What if a died-for-my-sins Christian had a time machine that could go back to the crucifixion, and so had the power to change history and erase the bloody event. Does the Christian do so, knowing that the action will erase the Christianity they have lived by? Or does he allow the whole horrible event to occur and simply watch?
Image by Darren Hayes Time Machine (modified)
Some measure of evil, or not Life, is born with incarnation, with the taking of form, with leaving the “father’s home,” with separation from divinity. Illusion, the virtual synonym, comes into being with this separation. And so it is said that everything external is maya, being other than the pure light of source. This formulation has a certain value, but by it alone we cannot find our place between the candle and the star because all manifestations are relative.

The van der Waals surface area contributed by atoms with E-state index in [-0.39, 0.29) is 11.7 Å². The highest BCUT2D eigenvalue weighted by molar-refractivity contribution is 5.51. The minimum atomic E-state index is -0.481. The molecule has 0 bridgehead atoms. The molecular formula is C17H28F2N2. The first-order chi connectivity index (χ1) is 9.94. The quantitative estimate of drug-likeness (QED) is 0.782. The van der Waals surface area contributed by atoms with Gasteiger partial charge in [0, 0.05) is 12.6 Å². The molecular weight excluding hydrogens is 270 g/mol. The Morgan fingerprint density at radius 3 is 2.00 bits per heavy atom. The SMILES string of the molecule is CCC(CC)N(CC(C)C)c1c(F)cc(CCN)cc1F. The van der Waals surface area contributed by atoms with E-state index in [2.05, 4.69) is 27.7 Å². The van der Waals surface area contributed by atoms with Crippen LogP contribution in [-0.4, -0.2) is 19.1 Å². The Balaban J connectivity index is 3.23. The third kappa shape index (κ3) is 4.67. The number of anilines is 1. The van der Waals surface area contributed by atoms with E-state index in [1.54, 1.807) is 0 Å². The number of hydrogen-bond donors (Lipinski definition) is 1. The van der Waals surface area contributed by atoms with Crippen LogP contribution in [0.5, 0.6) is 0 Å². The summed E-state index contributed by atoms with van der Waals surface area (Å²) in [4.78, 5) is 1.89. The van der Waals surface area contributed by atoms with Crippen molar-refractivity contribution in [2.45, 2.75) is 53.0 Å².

A flower is not as remote from divinity as the cruelty of fanatics. Yet both are manifestations other than or apart from absolute Life or divinity. We may say the flower and the cruel man are illusions, and so they are, but they are not equal. So we find that the most abstract concept of good and evil, yielding as it does a simple binary, corresponds poorly to daily life and required decisions. We must, standing somewhere between the candle and the star, bring righteous to decisions.
In love and wisdom there is movement toward life and light. This orientation is the antithesis of evil and the basis of right choice.